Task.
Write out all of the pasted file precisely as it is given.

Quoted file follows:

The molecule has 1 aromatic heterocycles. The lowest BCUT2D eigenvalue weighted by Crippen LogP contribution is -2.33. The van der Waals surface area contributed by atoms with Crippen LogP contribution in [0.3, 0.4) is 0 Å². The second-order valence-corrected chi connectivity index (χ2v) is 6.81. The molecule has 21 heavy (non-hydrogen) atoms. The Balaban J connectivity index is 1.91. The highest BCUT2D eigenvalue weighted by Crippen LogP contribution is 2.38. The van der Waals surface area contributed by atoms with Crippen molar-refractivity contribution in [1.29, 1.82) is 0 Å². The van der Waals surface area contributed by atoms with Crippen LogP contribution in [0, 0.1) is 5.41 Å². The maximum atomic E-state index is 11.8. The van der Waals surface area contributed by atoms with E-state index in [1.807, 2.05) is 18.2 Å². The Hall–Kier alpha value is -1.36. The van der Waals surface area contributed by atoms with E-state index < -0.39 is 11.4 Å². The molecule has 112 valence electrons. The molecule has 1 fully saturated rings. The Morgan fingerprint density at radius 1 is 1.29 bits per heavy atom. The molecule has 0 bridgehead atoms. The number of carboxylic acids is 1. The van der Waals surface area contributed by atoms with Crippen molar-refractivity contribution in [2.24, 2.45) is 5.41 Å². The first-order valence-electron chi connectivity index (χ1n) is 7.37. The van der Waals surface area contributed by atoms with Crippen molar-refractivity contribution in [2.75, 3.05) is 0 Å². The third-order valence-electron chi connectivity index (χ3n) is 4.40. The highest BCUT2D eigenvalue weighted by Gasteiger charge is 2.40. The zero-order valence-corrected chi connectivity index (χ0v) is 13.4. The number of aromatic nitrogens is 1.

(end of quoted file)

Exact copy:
The molecule has 1 aromatic heterocycles. The lowest BCUT2D eigenvalue weighted by Crippen LogP contribution is -2.33. The van der Waals surface area contributed by atoms with Crippen LogP contribution in [0.3, 0.4) is 0 Å². The second-order valence-corrected chi connectivity index (χ2v) is 6.81. The molecule has 21 heavy (non-hydrogen) atoms. The Balaban J connectivity index is 1.91. The highest BCUT2D eigenvalue weighted by Crippen LogP contribution is 2.38. The van der Waals surface area contributed by atoms with Crippen molar-refractivity contribution in [1.29, 1.82) is 0 Å². The van der Waals surface area contributed by atoms with Crippen LogP contribution in [0, 0.1) is 5.41 Å². The maximum atomic E-state index is 11.8. The van der Waals surface area contributed by atoms with E-state index in [1.807, 2.05) is 18.2 Å². The Hall–Kier alpha value is -1.36. The van der Waals surface area contributed by atoms with E-state index < -0.39 is 11.4 Å². The molecule has 112 valence electrons. The molecule has 1 fully saturated rings. The Morgan fingerprint density at radius 1 is 1.29 bits per heavy atom. The molecule has 0 bridgehead atoms. The number of carboxylic acids is 1. The van der Waals surface area contributed by atoms with Crippen molar-refractivity contribution in [2.24, 2.45) is 5.41 Å². The first-order valence-electron chi connectivity index (χ1n) is 7.37. The van der Waals surface area contributed by atoms with Crippen molar-refractivity contribution in [2.75, 3.05) is 0 Å². The third-order valence-electron chi connectivity index (χ3n) is 4.40. The highest BCUT2D eigenvalue weighted by Gasteiger charge is 2.40. The zero-order valence-corrected chi connectivity index (χ0v) is 13.4. The number of aromatic nitrogens is 1.